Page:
Every elected official in all but the smallest hamlets will tell you that to do the job right, you have to approach it as a full-time duty. You’re on call 24 hours a day, seven days a week, and you can’t assume it’s part-time work, even if all you get is part-time pay.

“Oh no, you can’t do that,” Miller said. “As mayor, I had to put in a lot of time. ... I’d put five or six hours a day in it for $400 a month.”

Reinsch noted that unlike the public employees they oversee, “we are giving up family time, and sometimes weekends.”

Paying top dollar
So when members of the Roanoke, Va., School Board examined the issue in 1997, they worked out that after they factored in all the time they spent on the job, they made about 20 cents an hour. That led the local newspaper, the Roanoke Times, to ask in an editorial: “How do you persuade someone to run for public office at a time when all of us are just too busy and when elected leadership has too few rewards?”

You pay more. A lot more.

Denver City Council members just got an 18 percent raise, to more than $73,000 a year.

In Nashville, Tenn., a committee is exploring whether to tie pay increases for the mayor, the vice mayor and the Metro Council to an annual escalator index, so their pay keeps up with the times without their having to risk a voter backlash by asking or voting for it.

In Flagstaff, Ariz., City Council members are expected to consider a motion this summer to increase their salaries from $3,600 a year to $12,000, a 333 percent raise. The mayor’s pay would jump by the same percentage, from $5,400 to $18,000.

And legislators in Massachusetts — already among the highest-paid in the nation — voted in April to give themselves control over their own bonuses.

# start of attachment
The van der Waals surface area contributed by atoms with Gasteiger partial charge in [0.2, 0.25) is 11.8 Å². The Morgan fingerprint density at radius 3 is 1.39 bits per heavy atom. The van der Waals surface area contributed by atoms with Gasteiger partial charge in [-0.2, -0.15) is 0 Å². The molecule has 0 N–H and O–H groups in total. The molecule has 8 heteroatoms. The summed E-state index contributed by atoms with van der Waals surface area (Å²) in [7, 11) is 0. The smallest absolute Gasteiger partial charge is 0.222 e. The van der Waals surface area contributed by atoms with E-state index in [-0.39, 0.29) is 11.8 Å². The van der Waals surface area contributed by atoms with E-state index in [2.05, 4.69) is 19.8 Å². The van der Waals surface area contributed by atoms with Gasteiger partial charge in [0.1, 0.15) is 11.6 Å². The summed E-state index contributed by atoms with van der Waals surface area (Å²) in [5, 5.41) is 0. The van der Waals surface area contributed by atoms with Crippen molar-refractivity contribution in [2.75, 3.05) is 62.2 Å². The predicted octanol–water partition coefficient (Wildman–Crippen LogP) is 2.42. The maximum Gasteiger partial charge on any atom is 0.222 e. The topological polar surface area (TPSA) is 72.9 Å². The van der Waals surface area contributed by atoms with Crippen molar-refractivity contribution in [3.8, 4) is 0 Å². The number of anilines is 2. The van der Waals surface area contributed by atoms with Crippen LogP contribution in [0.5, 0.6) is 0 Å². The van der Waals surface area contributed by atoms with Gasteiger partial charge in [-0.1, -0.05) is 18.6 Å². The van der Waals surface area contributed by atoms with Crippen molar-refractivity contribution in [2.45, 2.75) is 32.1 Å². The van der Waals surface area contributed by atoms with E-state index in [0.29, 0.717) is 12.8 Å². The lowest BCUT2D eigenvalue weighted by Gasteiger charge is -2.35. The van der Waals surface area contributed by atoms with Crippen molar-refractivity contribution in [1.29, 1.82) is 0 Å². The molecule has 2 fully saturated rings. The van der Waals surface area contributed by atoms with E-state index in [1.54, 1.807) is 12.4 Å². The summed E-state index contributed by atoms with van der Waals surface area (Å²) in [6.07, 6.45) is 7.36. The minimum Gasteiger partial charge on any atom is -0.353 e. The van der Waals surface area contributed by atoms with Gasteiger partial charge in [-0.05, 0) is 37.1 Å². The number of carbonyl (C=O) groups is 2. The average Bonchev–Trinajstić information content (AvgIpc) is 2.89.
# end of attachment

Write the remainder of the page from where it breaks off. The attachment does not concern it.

That vote didn’t sit well with Republican state Sen. Robert Hedlund of Weymouth, who wrote an article in several local newspapers decrying “another blow to the already fragile credibility of the Massachusetts legislature.”

And anyway, “the base-pay thing is misleading,” Hedlund, 41, said in a telephone interview, noting that a wide array of perquisites could take compensation far above the stated salary of $53,381.

Numerous committee chairmen draw extra bonuses, some of them in the tens of thousands of dollars. And lawmakers draw their per-diem payments based on the honor system, he said.

Those who live more than 50 miles from the capital get a tax break, too. “And then you have pension and benefits that are an attraction for people to serve for a while,” he said.

All of that is for part-time work. According to figures compiled by Hedlund’s office, Massachusetts senators worked only 13 eight-hour days last year, while Assembly members put in 24 days. It adds up to a system that can attract candidates who run for office for all the wrong reasons, Hedlund said.

“In Massachusetts, we have members who couldn’t make this much money in the private sector based on their skills, in my opinion,” he said.

Is there a happy medium?
Hedlund said that as far as he was concerned, public servants were just that — servants — and “I don’t buy into the idea that you need to pay them.”

“First and foremost, it should be about public service, and we’re beyond that to a degree where there really isn’t a sacrifice made by members to serve,” he said.

Reinsch, the newly former mayor of Ripon, said the trick was to find the proper balance between a salary high enough to attract qualified candidates but not so high that people run for the money.

“I wouldn’t want elected officials running because of the pay, at least not on the city level,” he said. “On the other hand we need to make sure that for full-time officials we aren’t losing people who can’t at least make a living. While I am against career politicians in theory, we still must be fair to our officials.”

Miller, the Dacula city marshal, said, “You would have more people who would consider” running if pay were higher. But “whether they would be the better people, I don’t know. They might just be in it for the money.”

“You don’t do it for the money,” Miller stressed. “You’re part of developing and building the city. You have a part in how it goes.”

Then he stopped for a moment and reconsidered:

“Of course, I’m doing the marshal’s job for the money. But it’s 10 times as much.”